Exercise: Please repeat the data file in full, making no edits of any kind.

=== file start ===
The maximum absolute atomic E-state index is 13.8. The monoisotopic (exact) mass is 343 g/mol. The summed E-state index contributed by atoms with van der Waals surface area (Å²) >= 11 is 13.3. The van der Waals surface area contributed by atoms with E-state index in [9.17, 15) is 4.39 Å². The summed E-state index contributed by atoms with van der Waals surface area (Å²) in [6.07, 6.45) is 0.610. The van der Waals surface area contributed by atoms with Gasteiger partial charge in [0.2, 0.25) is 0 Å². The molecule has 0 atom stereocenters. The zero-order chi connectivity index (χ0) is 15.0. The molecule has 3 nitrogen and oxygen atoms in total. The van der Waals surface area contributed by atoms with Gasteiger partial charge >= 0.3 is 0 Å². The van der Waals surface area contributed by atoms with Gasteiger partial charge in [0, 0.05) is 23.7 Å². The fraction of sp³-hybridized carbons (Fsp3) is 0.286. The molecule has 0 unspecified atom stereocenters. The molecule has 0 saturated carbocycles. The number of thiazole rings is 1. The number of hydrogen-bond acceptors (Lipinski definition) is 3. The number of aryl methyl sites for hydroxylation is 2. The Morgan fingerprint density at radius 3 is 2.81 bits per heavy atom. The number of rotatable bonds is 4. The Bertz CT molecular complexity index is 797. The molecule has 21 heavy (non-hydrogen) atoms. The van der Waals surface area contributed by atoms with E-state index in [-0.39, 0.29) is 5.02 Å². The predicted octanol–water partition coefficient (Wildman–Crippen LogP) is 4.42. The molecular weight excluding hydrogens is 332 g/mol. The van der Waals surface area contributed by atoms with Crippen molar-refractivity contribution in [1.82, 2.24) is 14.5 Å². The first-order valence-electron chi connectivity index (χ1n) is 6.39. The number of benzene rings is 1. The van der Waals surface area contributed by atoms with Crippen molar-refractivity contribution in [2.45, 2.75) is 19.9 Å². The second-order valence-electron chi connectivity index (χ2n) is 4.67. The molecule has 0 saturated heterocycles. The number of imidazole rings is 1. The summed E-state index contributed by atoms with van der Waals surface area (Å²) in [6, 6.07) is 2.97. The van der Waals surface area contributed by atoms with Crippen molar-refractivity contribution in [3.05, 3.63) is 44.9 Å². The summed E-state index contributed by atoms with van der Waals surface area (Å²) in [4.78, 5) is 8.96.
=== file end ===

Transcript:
The maximum absolute atomic E-state index is 13.8. The monoisotopic (exact) mass is 343 g/mol. The summed E-state index contributed by atoms with van der Waals surface area (Å²) >= 11 is 13.3. The van der Waals surface area contributed by atoms with E-state index in [9.17, 15) is 4.39 Å². The summed E-state index contributed by atoms with van der Waals surface area (Å²) in [6.07, 6.45) is 0.610. The van der Waals surface area contributed by atoms with Gasteiger partial charge in [0.2, 0.25) is 0 Å². The molecule has 0 atom stereocenters. The zero-order chi connectivity index (χ0) is 15.0. The molecule has 3 nitrogen and oxygen atoms in total. The van der Waals surface area contributed by atoms with Gasteiger partial charge >= 0.3 is 0 Å². The van der Waals surface area contributed by atoms with Gasteiger partial charge in [0, 0.05) is 23.7 Å². The fraction of sp³-hybridized carbons (Fsp3) is 0.286. The molecule has 0 unspecified atom stereocenters. The molecule has 0 saturated carbocycles. The number of thiazole rings is 1. The number of hydrogen-bond acceptors (Lipinski definition) is 3. The number of aryl methyl sites for hydroxylation is 2. The Morgan fingerprint density at radius 3 is 2.81 bits per heavy atom. The number of rotatable bonds is 4. The Bertz CT molecular complexity index is 797. The molecule has 21 heavy (non-hydrogen) atoms. The van der Waals surface area contributed by atoms with E-state index in [-0.39, 0.29) is 5.02 Å². The predicted octanol–water partition coefficient (Wildman–Crippen LogP) is 4.42. The molecular weight excluding hydrogens is 332 g/mol. The van der Waals surface area contributed by atoms with Crippen molar-refractivity contribution in [1.82, 2.24) is 14.5 Å². The first-order valence-electron chi connectivity index (χ1n) is 6.39. The number of benzene rings is 1. The van der Waals surface area contributed by atoms with Crippen molar-refractivity contribution in [2.45, 2.75) is 19.9 Å². The second-order valence-electron chi connectivity index (χ2n) is 4.67. The molecule has 0 saturated heterocycles. The number of imidazole rings is 1. The summed E-state index contributed by atoms with van der Waals surface area (Å²) in [6, 6.07) is 2.97. The van der Waals surface area contributed by atoms with Crippen molar-refractivity contribution in [3.05, 3.63) is 44.9 Å². The summed E-state index contributed by atoms with van der Waals surface area (Å²) in [4.78, 5) is 8.96.